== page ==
Victoria Cross Exhibitions

Finding Balance
Hall of Valour, Canberra, Australia

“In the hall the small crosses that mean so much lie under the stories of those who earned them.”

Ben Lisson, ABC News

Not silver, not gold. No fine enamels, nor precious gems, a simple cross of bronze suspended from a crimson ribbon.  On the cross pattee a crowned lion atop a crown with a scroll beneath, its banner lettered with the sans-serif words, “FOR VALOUR”.

The award held in high esteem is reported upon and showered with attention, in contrast to many of its recipients who are humbled by the recognition that the award brings. These acts of valour live on forever through the many keepers of our history who will research, study; write articles, lecture and debate about them.

However, it is the public portrayal of the Victoria Cross when exhibited in our museums and wherever the crosses may be held that is of interest to us today. Although I have not had the chance to visit the Hall of Valour at the Australian War Memorial in Canberra, the words of Richard Johnson (Project Designer) is insightful as to the thought dedicated to the new space, opened in 2010.

“For us I think the challenge was how do we get that balance between, you know, the monumental, the symbolic and the personal.”

Richard Johnson / Project Designer / Hall of Valour, Australian War Memorial


About The Author

pferguson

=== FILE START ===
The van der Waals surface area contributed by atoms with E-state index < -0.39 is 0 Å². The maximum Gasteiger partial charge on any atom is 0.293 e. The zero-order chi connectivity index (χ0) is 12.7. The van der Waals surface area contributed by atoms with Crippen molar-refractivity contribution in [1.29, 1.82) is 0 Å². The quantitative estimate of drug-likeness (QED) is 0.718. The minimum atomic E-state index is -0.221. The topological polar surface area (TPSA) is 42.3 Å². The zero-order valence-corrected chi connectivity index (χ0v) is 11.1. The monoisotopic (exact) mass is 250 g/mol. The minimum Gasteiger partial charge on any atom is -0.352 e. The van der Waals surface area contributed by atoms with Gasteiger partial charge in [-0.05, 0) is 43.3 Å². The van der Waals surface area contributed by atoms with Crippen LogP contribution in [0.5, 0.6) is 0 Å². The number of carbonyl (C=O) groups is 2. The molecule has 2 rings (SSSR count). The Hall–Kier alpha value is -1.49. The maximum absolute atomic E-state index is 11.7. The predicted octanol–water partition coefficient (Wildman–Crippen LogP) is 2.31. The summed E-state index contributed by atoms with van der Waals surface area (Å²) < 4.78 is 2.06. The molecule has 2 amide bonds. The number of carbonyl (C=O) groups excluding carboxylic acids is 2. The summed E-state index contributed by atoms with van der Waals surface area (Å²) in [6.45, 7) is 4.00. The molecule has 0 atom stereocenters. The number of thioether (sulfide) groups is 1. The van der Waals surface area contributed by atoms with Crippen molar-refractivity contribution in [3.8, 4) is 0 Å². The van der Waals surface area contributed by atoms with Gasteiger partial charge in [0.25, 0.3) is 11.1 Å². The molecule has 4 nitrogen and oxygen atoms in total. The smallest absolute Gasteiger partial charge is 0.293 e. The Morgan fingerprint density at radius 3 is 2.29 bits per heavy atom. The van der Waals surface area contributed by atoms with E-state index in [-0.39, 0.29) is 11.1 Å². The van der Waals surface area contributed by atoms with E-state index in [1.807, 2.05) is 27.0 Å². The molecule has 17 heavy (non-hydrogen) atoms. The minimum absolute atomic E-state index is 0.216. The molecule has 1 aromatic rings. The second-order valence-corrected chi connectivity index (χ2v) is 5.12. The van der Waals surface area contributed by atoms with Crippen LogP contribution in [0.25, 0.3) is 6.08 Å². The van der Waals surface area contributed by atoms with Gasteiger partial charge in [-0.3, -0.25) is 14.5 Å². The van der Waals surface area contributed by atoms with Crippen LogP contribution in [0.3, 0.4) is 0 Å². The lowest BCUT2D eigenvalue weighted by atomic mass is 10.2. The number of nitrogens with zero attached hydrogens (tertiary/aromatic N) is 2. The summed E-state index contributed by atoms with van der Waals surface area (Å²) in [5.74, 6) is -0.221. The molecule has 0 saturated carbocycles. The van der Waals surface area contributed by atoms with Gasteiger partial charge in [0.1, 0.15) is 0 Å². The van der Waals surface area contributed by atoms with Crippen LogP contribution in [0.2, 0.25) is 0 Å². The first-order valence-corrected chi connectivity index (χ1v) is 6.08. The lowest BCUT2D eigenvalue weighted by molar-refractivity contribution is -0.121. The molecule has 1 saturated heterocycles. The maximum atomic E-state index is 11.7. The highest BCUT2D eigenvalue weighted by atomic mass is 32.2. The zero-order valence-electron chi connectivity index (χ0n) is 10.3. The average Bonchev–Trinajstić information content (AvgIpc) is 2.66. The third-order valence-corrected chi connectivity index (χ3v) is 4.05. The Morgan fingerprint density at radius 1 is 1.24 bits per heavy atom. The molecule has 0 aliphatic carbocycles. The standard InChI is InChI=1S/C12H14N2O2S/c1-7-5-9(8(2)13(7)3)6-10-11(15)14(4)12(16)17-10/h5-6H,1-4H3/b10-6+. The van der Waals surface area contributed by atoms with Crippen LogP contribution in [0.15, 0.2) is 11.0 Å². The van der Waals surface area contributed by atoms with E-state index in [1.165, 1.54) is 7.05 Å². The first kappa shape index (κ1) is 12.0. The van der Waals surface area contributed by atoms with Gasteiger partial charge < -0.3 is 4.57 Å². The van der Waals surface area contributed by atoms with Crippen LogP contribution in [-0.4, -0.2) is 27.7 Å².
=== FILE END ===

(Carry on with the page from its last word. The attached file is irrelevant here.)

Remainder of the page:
Paul has worked with the Paradigm Motion Picture Company since 2009 as producer, historian and research specialist. Paul first met Casey and Ian WIlliams of Paradigm in April 2007 at Ieper (Ypres), Belgium when ceremonies were being held for the re-dedication of the Vimy Memorial, France. Paul's sensitivity to film was developed at an early age seeing his first films at RCAF Zweibrucken, Germany and in Sardinia. Paul returned to Canada in 1967 and was further amazed by David Lean's "Lawrence of Arabia" and "Bridge on the River Kwai". Film captivated Paul and with time he became increasingly interested in storytelling, content development, character, direction, cinematography and soundtracks. At the University of Victoria, Paul studied and compared Japanese and Australian film and became interested in Australian film maker Peter Weir and his film "Gallipoli" (1981). Paul was entranced when he learned Weir had visited the beaches, ridges and ravines of the peninsula. The film "Gallipoli" alone led Paul on many journeys to sites of conflict in England, France, Belgium, Holland, Germany, Malta, Hawaii and Gallipoli. It was, however, when Paul watched documentary filmmaker Ken Burns, "The Civil War", that Paul understood how his own experience and insight could be effective and perhaps influential in film-making. Combining his knowledge of Museums and Archives, exhibitions and idea strategies with his film interests would be a natural progression. Paul thinks like a film-maker. His passion for history and storytelling brings to Paradigm an eye (and ear) to the keen and sensitive interests of; content development, the understanding of successful and relational use of collections, imagery and voice. Like Paul's favorite actor, Peter O'Toole, he believes in the adage “To deepen not broaden.” While on this path Paul always remembers his grandmother whose father did not return from the Great War and how his loss shaped her life and how her experience continues to guide him.

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